Hmm…wind chill? What exactly is it? Let’s understand it just a little better.
Wind Chill is the term used to describe the rate of heat loss on the human body resulting from the combined effect of low air temperature and wind. As winds increase, heat is carried away from the body at a faster rate, driving down both the skin temperature and eventually the internal body temperature. While exposure to low wind chills can be life threatening to both humans and animals alike, the only effect that wind chill has on inanimate objects, such as vehicles, is that it shortens the time that it takes the object to cool to the actual air temperature (it cannot cool the object down below that air temperature).
Let’s get technical. For instance, if was 0 degrees outside with no wind, you’d lose X amount of body heat from exposed skin in a certain time period. Now, if it was -10 degrees outside with no wind, you’d lose Y amount of body heat from your skin in that same time period. So, at 0 degrees WITH wind, what wind speed makes you lose Y instead of X from your skin in the same time period?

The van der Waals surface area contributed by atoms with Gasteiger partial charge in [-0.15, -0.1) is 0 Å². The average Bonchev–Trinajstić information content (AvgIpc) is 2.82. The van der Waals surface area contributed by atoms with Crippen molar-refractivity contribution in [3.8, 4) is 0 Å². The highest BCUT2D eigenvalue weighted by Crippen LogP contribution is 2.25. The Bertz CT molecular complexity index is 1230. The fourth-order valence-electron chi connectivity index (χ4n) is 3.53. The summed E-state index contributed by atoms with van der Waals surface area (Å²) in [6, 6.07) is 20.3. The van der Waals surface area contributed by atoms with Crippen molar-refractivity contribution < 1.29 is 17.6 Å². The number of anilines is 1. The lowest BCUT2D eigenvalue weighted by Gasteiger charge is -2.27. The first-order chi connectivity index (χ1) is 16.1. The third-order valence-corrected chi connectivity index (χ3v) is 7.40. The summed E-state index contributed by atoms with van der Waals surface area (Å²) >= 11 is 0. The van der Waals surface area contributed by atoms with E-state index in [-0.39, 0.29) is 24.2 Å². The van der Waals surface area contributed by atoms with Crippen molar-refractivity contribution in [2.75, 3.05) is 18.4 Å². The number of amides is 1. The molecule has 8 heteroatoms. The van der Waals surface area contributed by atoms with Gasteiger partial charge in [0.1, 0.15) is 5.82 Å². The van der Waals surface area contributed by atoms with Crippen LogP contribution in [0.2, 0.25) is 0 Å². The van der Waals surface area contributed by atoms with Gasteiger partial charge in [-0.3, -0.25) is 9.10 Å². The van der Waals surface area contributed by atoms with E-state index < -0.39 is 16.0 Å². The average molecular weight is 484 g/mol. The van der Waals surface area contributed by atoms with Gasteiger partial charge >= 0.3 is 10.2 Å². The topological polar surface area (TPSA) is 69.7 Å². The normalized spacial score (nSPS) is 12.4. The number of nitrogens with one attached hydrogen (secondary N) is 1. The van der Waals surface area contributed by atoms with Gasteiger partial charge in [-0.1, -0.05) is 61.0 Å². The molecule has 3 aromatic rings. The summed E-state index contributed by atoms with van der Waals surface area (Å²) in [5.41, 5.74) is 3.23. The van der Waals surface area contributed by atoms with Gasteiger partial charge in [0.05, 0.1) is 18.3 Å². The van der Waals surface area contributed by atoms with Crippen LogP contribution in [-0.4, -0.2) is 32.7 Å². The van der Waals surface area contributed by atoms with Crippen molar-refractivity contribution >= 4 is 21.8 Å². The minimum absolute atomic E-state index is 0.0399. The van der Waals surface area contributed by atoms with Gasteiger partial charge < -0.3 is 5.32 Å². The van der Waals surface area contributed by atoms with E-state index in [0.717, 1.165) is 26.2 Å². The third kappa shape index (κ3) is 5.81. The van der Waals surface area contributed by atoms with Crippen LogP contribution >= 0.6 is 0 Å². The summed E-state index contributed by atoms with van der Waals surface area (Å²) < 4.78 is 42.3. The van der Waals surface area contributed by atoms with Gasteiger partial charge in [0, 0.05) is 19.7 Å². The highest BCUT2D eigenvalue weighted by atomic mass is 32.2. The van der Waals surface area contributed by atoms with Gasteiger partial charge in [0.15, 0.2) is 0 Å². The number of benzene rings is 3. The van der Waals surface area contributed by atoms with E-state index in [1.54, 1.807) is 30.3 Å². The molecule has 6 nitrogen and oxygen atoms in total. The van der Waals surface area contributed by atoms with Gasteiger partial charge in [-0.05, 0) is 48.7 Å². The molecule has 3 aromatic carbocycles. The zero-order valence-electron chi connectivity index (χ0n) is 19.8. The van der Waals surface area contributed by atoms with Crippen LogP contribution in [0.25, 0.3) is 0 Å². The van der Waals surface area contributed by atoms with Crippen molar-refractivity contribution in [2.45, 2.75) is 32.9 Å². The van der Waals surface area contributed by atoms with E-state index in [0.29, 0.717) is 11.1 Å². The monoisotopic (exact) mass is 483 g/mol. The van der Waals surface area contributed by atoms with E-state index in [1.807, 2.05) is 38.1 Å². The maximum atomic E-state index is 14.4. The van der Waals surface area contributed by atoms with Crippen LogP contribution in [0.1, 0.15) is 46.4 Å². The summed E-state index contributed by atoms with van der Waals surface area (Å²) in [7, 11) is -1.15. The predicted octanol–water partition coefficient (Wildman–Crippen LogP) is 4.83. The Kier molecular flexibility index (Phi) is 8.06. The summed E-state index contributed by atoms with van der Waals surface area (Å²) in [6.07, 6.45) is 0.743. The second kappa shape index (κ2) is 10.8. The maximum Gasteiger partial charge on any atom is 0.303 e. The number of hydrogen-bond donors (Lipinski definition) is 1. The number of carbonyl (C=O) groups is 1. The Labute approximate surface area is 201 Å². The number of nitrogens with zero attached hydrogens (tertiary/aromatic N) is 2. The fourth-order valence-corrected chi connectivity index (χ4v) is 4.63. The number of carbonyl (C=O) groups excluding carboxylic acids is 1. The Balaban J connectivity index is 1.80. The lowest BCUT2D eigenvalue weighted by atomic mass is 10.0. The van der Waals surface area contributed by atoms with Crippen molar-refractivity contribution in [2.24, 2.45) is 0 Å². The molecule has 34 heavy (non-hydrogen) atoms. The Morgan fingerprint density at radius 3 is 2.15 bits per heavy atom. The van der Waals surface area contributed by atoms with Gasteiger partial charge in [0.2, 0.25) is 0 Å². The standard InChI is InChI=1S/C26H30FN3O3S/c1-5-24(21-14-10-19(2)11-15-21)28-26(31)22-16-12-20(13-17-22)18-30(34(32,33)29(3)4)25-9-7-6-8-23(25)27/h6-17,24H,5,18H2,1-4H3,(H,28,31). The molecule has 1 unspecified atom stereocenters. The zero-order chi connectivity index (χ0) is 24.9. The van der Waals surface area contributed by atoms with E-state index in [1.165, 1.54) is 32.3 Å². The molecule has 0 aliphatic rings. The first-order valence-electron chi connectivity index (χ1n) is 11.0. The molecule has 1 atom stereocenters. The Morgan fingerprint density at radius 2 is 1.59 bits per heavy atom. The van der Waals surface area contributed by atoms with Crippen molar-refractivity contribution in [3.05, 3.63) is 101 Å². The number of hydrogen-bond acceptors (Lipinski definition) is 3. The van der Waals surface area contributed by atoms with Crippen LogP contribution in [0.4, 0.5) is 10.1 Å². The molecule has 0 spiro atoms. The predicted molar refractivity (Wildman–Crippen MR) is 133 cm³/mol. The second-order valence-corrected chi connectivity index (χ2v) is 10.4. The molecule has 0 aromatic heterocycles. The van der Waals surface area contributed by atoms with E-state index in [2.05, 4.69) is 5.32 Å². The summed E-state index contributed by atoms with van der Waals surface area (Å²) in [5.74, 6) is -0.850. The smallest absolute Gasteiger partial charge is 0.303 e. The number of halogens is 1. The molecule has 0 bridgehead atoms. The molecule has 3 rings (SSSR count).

By measuring the relationship between X and Y for given air temperatures (T), and wind speeds (V), we can create an equation for wind chill.
The latest equation as of 2001 is:
where T(wc) is the Wind Chill in degrees F, V is the Wind Speed in MPH, and T is the temperature in degrees F. This was likely calculated using a multivariate power regression model.
Now, what does this equation tell us? Let’s visualize it! I’ve attached a pretty graphic I made in Excel using this equation (it’s prettier than the one I found online in the listed sources below). If any of you want to brush up on your Excel skills, I’ll happily share (see this link: Wind Chill).
This table below shows the calculated wind chill for a given wind speed (Y Axis) and outside temperature (X axis),
As of Monday morning (1/4/2014) at 8am, Minneapolis, Minnesota shows a -28 air temp and a 22 mph gusting wind speed. That equates to a -60 degree wind chill! Be careful out there!
The best methods to protect yourself from frigid wind chills are to:
1) Limit exposed skin by wearing appropriate clothing
2) Wear layers and wind-resistant fabrics to keep body heat near the skin (instead of it being blown away). But don’t wear too tight of clothing such that circulation is reduced!
3) Stand in the sun! This can raise your temperature by as much as 10 degrees
4) If need be, raise your heart rate by quickening your pace to raise your internal body temperature